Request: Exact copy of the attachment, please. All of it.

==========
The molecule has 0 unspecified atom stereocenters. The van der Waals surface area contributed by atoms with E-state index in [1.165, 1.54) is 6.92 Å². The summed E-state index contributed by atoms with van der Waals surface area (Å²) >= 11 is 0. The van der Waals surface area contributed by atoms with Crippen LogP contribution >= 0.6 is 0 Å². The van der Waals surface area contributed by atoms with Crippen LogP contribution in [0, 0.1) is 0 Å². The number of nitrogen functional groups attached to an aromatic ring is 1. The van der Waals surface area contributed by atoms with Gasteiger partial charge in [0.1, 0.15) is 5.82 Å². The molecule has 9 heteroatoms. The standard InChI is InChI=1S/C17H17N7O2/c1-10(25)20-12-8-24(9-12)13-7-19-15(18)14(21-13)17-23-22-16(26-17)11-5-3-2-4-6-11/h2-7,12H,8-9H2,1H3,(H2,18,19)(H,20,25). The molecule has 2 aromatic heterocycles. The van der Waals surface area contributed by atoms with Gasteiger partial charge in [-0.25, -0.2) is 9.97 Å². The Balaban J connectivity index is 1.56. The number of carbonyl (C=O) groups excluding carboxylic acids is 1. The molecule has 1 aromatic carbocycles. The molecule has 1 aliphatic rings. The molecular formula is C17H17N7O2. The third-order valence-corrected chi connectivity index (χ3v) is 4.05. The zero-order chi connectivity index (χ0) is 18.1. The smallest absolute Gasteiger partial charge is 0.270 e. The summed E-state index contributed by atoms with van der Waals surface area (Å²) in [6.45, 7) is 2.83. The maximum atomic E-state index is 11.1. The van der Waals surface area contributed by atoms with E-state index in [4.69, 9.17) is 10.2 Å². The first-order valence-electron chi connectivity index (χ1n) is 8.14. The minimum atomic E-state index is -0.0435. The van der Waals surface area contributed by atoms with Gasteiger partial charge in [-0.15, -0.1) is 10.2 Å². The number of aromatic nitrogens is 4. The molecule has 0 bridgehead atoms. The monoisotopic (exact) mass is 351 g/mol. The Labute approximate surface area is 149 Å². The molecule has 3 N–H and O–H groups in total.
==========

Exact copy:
The molecule has 0 unspecified atom stereocenters. The van der Waals surface area contributed by atoms with E-state index in [1.165, 1.54) is 6.92 Å². The summed E-state index contributed by atoms with van der Waals surface area (Å²) >= 11 is 0. The van der Waals surface area contributed by atoms with Crippen LogP contribution >= 0.6 is 0 Å². The van der Waals surface area contributed by atoms with Crippen LogP contribution in [0, 0.1) is 0 Å². The number of nitrogen functional groups attached to an aromatic ring is 1. The van der Waals surface area contributed by atoms with Gasteiger partial charge in [0.1, 0.15) is 5.82 Å². The molecule has 9 heteroatoms. The standard InChI is InChI=1S/C17H17N7O2/c1-10(25)20-12-8-24(9-12)13-7-19-15(18)14(21-13)17-23-22-16(26-17)11-5-3-2-4-6-11/h2-7,12H,8-9H2,1H3,(H2,18,19)(H,20,25). The molecule has 2 aromatic heterocycles. The van der Waals surface area contributed by atoms with Gasteiger partial charge in [-0.25, -0.2) is 9.97 Å². The Balaban J connectivity index is 1.56. The number of carbonyl (C=O) groups excluding carboxylic acids is 1. The molecule has 1 aromatic carbocycles. The molecule has 1 aliphatic rings. The molecular formula is C17H17N7O2. The third-order valence-corrected chi connectivity index (χ3v) is 4.05. The zero-order chi connectivity index (χ0) is 18.1. The smallest absolute Gasteiger partial charge is 0.270 e. The summed E-state index contributed by atoms with van der Waals surface area (Å²) in [6.45, 7) is 2.83. The maximum atomic E-state index is 11.1. The van der Waals surface area contributed by atoms with E-state index in [4.69, 9.17) is 10.2 Å². The first-order valence-electron chi connectivity index (χ1n) is 8.14. The minimum atomic E-state index is -0.0435. The van der Waals surface area contributed by atoms with Gasteiger partial charge in [-0.15, -0.1) is 10.2 Å². The number of aromatic nitrogens is 4. The molecule has 0 bridgehead atoms. The monoisotopic (exact) mass is 351 g/mol. The Labute approximate surface area is 149 Å². The molecule has 3 N–H and O–H groups in total.